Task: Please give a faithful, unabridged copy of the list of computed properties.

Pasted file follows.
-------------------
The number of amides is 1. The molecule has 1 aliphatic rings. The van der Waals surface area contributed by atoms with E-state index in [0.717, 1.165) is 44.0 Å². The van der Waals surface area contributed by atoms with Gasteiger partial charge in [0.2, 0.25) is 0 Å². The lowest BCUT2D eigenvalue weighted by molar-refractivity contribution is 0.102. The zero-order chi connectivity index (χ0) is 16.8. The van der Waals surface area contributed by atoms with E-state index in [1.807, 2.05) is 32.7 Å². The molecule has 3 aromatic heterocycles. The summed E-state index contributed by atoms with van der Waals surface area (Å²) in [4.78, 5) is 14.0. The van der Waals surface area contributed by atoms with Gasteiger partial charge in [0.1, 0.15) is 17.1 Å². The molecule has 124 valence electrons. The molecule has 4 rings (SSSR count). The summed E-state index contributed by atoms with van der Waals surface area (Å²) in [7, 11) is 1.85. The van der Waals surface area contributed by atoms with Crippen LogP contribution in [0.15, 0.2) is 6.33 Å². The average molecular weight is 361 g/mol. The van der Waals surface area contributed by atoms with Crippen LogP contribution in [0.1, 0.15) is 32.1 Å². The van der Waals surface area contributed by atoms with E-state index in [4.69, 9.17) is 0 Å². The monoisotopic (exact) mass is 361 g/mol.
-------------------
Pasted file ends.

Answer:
The number of amides is 1. The molecule has 1 aliphatic rings. The van der Waals surface area contributed by atoms with E-state index in [0.717, 1.165) is 44.0 Å². The van der Waals surface area contributed by atoms with Gasteiger partial charge in [0.2, 0.25) is 0 Å². The lowest BCUT2D eigenvalue weighted by molar-refractivity contribution is 0.102. The zero-order chi connectivity index (χ0) is 16.8. The van der Waals surface area contributed by atoms with E-state index in [1.807, 2.05) is 32.7 Å². The molecule has 3 aromatic heterocycles. The summed E-state index contributed by atoms with van der Waals surface area (Å²) in [4.78, 5) is 14.0. The van der Waals surface area contributed by atoms with Gasteiger partial charge in [0.1, 0.15) is 17.1 Å². The molecule has 124 valence electrons. The molecule has 4 rings (SSSR count). The summed E-state index contributed by atoms with van der Waals surface area (Å²) in [7, 11) is 1.85. The van der Waals surface area contributed by atoms with Crippen LogP contribution in [0.15, 0.2) is 6.33 Å². The average molecular weight is 361 g/mol. The van der Waals surface area contributed by atoms with Crippen LogP contribution in [0.1, 0.15) is 32.1 Å². The van der Waals surface area contributed by atoms with E-state index in [4.69, 9.17) is 0 Å². The monoisotopic (exact) mass is 361 g/mol.